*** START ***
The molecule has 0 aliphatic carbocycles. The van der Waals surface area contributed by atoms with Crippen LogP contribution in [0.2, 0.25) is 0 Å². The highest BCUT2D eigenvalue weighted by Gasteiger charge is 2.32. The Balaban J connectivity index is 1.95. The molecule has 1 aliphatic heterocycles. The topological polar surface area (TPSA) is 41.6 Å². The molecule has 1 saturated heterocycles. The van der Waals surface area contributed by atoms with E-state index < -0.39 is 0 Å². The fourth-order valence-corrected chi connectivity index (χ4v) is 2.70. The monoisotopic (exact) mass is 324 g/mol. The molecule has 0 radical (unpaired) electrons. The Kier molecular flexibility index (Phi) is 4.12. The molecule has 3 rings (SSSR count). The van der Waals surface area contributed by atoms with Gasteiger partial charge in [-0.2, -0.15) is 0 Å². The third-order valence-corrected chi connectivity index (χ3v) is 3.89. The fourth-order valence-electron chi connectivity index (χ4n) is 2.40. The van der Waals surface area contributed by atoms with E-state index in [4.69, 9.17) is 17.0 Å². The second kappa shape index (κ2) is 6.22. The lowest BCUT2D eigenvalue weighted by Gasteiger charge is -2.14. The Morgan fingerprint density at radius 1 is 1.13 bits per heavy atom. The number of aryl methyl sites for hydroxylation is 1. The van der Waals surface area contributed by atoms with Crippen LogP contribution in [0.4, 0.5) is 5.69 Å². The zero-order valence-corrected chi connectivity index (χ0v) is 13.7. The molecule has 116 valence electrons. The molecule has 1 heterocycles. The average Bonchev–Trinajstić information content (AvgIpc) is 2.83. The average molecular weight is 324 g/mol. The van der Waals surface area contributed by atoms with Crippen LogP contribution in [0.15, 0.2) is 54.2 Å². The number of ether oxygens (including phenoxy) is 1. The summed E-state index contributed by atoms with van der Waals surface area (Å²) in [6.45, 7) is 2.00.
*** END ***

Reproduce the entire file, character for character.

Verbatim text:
The molecule has 0 aliphatic carbocycles. The van der Waals surface area contributed by atoms with Crippen LogP contribution in [0.2, 0.25) is 0 Å². The highest BCUT2D eigenvalue weighted by Gasteiger charge is 2.32. The Balaban J connectivity index is 1.95. The molecule has 1 aliphatic heterocycles. The topological polar surface area (TPSA) is 41.6 Å². The molecule has 1 saturated heterocycles. The van der Waals surface area contributed by atoms with E-state index < -0.39 is 0 Å². The fourth-order valence-corrected chi connectivity index (χ4v) is 2.70. The monoisotopic (exact) mass is 324 g/mol. The molecule has 0 radical (unpaired) electrons. The Kier molecular flexibility index (Phi) is 4.12. The molecule has 3 rings (SSSR count). The van der Waals surface area contributed by atoms with Gasteiger partial charge in [-0.2, -0.15) is 0 Å². The third-order valence-corrected chi connectivity index (χ3v) is 3.89. The fourth-order valence-electron chi connectivity index (χ4n) is 2.40. The van der Waals surface area contributed by atoms with E-state index in [4.69, 9.17) is 17.0 Å². The second kappa shape index (κ2) is 6.22. The lowest BCUT2D eigenvalue weighted by Gasteiger charge is -2.14. The Morgan fingerprint density at radius 1 is 1.13 bits per heavy atom. The number of aryl methyl sites for hydroxylation is 1. The van der Waals surface area contributed by atoms with Crippen LogP contribution in [0.4, 0.5) is 5.69 Å². The zero-order valence-corrected chi connectivity index (χ0v) is 13.7. The molecule has 116 valence electrons. The molecule has 1 heterocycles. The average Bonchev–Trinajstić information content (AvgIpc) is 2.83. The average molecular weight is 324 g/mol. The van der Waals surface area contributed by atoms with Crippen LogP contribution in [0.15, 0.2) is 54.2 Å². The number of ether oxygens (including phenoxy) is 1. The summed E-state index contributed by atoms with van der Waals surface area (Å²) in [6.45, 7) is 2.00.